First Psychology Assistance


'Depression' is a word that's commonly used in everyday life, but what is is? Depression can be a reaction to something that is making the sufferer unhappy, but there doesn't have to be a known reason for it. Whatever the cause, the effects can be significant and can affect all areas of a person's life. Indeed people with depression can experience problems sleeping, eating properly, working effectively and socialising. Feeling sad is a common way of describing depression, but there are different types:

Mild to moderate depression: We all feel down in the dumps from time to time, but if someone's feelings are starting to affect their day-to-day lives (as described above), or if the feelings come back on a regular basis, then it could be that the person is depressed.

Severe or clinical depression: The same kinds of feelings and difficulties occur in clinical depression, but they are more severe and last longer. People with severe or clinical depression may feel suicidal or feel there is no point in living.

Bi-polar disorder: People with bi-polar disorder, also sometimes called 'manic depression', experience mood swings and may swing from extreme highs to extreme lows.

The symptoms of depression

There are lots of symptoms related to depression - both mental and physical. Although everyone will experience different symptoms, some of the more common ones include: having trouble sleeping; feeling tired or lacking the energy to do everyday things; a change in appetite; having difficulty concentrating; loss of self-esteem; feeling agitated or restless; loss of interest in appearance (someone may stop shaving or washing their hair); or feeling guilty or worthless. Often people lose interest in sex and in seeing family and friends. People may feel irritable, angry or out of control and may take more risks than usual. They may behave in an aggressive way to those around them, so this may be one of the first signs of depression you notice about an employee. Accompanying the other symptoms (may be all or just one of the above depending on the individual) will come a general feeling of sadness.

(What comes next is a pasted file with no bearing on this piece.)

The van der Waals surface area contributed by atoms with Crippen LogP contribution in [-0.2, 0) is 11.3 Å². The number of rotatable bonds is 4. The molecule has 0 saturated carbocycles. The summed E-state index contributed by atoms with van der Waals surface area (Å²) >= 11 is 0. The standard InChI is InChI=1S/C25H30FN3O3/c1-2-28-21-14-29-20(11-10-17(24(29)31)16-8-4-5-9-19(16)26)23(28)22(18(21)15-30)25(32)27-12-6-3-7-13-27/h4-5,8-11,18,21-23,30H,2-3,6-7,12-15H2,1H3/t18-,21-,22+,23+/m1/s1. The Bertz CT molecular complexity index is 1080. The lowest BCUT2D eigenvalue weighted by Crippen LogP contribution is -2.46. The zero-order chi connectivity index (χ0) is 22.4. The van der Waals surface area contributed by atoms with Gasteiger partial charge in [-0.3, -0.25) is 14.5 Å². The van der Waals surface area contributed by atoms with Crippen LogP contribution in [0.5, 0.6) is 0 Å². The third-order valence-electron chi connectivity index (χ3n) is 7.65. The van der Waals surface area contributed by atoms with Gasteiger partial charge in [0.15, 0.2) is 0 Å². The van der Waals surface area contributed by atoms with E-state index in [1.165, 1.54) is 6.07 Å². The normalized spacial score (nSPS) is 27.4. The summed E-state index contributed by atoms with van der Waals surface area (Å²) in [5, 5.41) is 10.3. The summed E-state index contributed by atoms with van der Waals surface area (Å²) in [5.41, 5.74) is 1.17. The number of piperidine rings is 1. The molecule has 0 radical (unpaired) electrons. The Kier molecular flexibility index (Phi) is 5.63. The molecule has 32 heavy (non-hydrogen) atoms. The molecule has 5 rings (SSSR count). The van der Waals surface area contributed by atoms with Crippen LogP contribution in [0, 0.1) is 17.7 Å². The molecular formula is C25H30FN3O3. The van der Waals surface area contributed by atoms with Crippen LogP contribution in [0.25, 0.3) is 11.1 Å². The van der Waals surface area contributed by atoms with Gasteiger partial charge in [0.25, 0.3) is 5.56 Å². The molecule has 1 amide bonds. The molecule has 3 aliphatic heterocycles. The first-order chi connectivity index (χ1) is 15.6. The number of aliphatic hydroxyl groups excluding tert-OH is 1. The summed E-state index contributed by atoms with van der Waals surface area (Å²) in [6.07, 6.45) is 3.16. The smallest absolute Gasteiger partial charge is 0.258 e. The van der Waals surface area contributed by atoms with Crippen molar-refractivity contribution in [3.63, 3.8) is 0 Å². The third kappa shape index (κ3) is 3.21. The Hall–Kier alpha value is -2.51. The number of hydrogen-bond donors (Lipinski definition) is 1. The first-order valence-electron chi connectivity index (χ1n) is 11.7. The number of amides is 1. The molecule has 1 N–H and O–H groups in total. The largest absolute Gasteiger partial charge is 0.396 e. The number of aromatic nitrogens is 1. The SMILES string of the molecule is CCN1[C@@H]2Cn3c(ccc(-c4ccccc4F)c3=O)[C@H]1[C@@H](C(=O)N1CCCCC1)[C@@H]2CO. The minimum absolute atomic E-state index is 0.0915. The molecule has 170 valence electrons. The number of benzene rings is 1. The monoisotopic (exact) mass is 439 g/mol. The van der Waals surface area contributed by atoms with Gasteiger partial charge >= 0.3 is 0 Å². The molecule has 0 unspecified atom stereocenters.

Causes of depression

Feeling down is often a normal reaction to life events, such as loss of a family member or job. However sometimes people continue to feel sad for a prolonged period and it doesn't seem to get better. Depression affects 1 in 6 people at some point in their lives, including men who often experience different symptoms to women and find it harder to ask for help.

There isn't one identifiable cause of depression. It may be the make up of an individual or their life circumstances, but it varies from person to person and can be a combination of different things, both in the past and present.

Helping someone with depression

There are many ways to help someone with depression including a vast array of self-help websites, book and CDs. Encouraging the person to visit their GP can be a helpful step in taking action. GPs can explain the options and what might be the best course of action.

There are many different types of antidepressant drugs that a GP may prescribe (Tricyclic, SSRIs, SNRIs and MAOIs) that come with varying side effects. Some commonly prescribed drugs include: Prozac and Seroxat (SSRIs) and Anafranil (Tricyclic). St John's Wort, based on plant extracts and used in mild depression may also be suggested. Drugs are however often used to ease the symptoms of depression, but cannot treat the cause.

Therapy for depression

Someone who is depressed may feel better simply by talking to someone and sharing their feelings. Talking therapies can be effective for supporting people with depression and can help them work through their feelings and the causes for them. Counselling, psychotherapy and CBT are all common therapies that may be effective for people suffering from depression.

Further information

First Psychology Assistance provides a wide range of employee assistance services to support employees at difficult times and to help them achieve their full potential. We are always happy to discuss your individual requirements for employee assistance services with you. Please call us on 0845-872-1780 or contact us using our web form.